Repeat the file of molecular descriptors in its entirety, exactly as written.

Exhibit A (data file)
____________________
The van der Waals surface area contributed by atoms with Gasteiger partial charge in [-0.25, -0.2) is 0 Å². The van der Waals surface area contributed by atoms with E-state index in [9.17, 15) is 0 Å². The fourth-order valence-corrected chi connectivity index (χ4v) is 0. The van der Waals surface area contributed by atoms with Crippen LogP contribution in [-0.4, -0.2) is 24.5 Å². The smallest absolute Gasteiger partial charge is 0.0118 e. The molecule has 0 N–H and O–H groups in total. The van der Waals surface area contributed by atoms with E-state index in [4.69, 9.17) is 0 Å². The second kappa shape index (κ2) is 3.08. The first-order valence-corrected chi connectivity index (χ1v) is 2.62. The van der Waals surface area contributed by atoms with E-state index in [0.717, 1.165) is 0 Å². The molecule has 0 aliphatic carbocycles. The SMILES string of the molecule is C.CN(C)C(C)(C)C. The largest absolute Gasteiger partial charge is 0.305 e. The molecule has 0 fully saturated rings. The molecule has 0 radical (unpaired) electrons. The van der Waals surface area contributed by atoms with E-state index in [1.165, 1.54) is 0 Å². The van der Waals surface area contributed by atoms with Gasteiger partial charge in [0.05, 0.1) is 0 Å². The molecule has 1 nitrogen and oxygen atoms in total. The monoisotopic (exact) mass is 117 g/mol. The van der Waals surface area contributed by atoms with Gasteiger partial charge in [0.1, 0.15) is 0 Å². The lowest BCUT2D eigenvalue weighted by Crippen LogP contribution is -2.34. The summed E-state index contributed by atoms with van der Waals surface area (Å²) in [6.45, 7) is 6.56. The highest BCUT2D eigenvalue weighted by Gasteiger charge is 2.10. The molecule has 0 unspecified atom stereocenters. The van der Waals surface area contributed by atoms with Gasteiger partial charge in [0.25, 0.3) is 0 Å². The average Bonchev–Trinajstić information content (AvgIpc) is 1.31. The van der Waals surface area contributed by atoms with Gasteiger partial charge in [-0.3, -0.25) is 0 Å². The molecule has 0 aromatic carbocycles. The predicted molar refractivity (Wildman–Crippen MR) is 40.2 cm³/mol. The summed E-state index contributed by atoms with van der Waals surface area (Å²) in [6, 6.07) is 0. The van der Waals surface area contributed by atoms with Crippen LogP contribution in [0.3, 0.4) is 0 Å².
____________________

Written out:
The van der Waals surface area contributed by atoms with Gasteiger partial charge in [-0.25, -0.2) is 0 Å². The van der Waals surface area contributed by atoms with E-state index in [9.17, 15) is 0 Å². The fourth-order valence-corrected chi connectivity index (χ4v) is 0. The van der Waals surface area contributed by atoms with Crippen LogP contribution in [-0.4, -0.2) is 24.5 Å². The smallest absolute Gasteiger partial charge is 0.0118 e. The molecule has 0 N–H and O–H groups in total. The van der Waals surface area contributed by atoms with E-state index in [4.69, 9.17) is 0 Å². The second kappa shape index (κ2) is 3.08. The first-order valence-corrected chi connectivity index (χ1v) is 2.62. The van der Waals surface area contributed by atoms with E-state index in [0.717, 1.165) is 0 Å². The molecule has 0 aliphatic carbocycles. The SMILES string of the molecule is C.CN(C)C(C)(C)C. The largest absolute Gasteiger partial charge is 0.305 e. The molecule has 0 fully saturated rings. The molecule has 0 radical (unpaired) electrons. The van der Waals surface area contributed by atoms with E-state index in [1.165, 1.54) is 0 Å². The van der Waals surface area contributed by atoms with Gasteiger partial charge in [0.05, 0.1) is 0 Å². The molecule has 1 nitrogen and oxygen atoms in total. The monoisotopic (exact) mass is 117 g/mol. The van der Waals surface area contributed by atoms with Gasteiger partial charge in [0.1, 0.15) is 0 Å². The lowest BCUT2D eigenvalue weighted by Crippen LogP contribution is -2.34. The summed E-state index contributed by atoms with van der Waals surface area (Å²) in [6.45, 7) is 6.56. The highest BCUT2D eigenvalue weighted by Gasteiger charge is 2.10. The molecule has 0 unspecified atom stereocenters. The van der Waals surface area contributed by atoms with Gasteiger partial charge in [0.25, 0.3) is 0 Å². The average Bonchev–Trinajstić information content (AvgIpc) is 1.31. The van der Waals surface area contributed by atoms with Gasteiger partial charge in [-0.3, -0.25) is 0 Å². The molecule has 0 aromatic carbocycles. The predicted molar refractivity (Wildman–Crippen MR) is 40.2 cm³/mol. The summed E-state index contributed by atoms with van der Waals surface area (Å²) in [6, 6.07) is 0. The van der Waals surface area contributed by atoms with Crippen LogP contribution in [0.3, 0.4) is 0 Å².